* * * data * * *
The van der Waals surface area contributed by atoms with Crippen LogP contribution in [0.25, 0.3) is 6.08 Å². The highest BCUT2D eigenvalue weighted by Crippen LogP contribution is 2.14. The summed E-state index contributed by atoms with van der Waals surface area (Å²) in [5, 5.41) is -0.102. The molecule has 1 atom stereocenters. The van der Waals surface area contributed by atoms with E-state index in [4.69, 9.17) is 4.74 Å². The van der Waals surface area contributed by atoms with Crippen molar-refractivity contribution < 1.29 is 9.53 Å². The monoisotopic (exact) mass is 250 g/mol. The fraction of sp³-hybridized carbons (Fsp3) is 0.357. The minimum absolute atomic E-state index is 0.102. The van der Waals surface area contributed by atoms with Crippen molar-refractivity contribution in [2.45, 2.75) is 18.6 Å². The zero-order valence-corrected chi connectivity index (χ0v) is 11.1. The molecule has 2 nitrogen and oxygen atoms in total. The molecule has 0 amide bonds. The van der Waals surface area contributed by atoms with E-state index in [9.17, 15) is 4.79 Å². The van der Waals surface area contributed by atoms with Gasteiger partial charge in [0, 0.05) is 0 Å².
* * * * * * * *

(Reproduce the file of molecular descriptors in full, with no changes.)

The van der Waals surface area contributed by atoms with Crippen LogP contribution in [0.25, 0.3) is 6.08 Å². The highest BCUT2D eigenvalue weighted by Crippen LogP contribution is 2.14. The summed E-state index contributed by atoms with van der Waals surface area (Å²) in [5, 5.41) is -0.102. The molecule has 1 atom stereocenters. The van der Waals surface area contributed by atoms with E-state index in [4.69, 9.17) is 4.74 Å². The van der Waals surface area contributed by atoms with Crippen molar-refractivity contribution < 1.29 is 9.53 Å². The monoisotopic (exact) mass is 250 g/mol. The fraction of sp³-hybridized carbons (Fsp3) is 0.357. The minimum absolute atomic E-state index is 0.102. The van der Waals surface area contributed by atoms with Crippen molar-refractivity contribution in [2.45, 2.75) is 18.6 Å². The zero-order valence-corrected chi connectivity index (χ0v) is 11.1. The molecule has 2 nitrogen and oxygen atoms in total. The molecule has 0 amide bonds. The van der Waals surface area contributed by atoms with E-state index in [9.17, 15) is 4.79 Å². The van der Waals surface area contributed by atoms with Gasteiger partial charge in [0, 0.05) is 0 Å².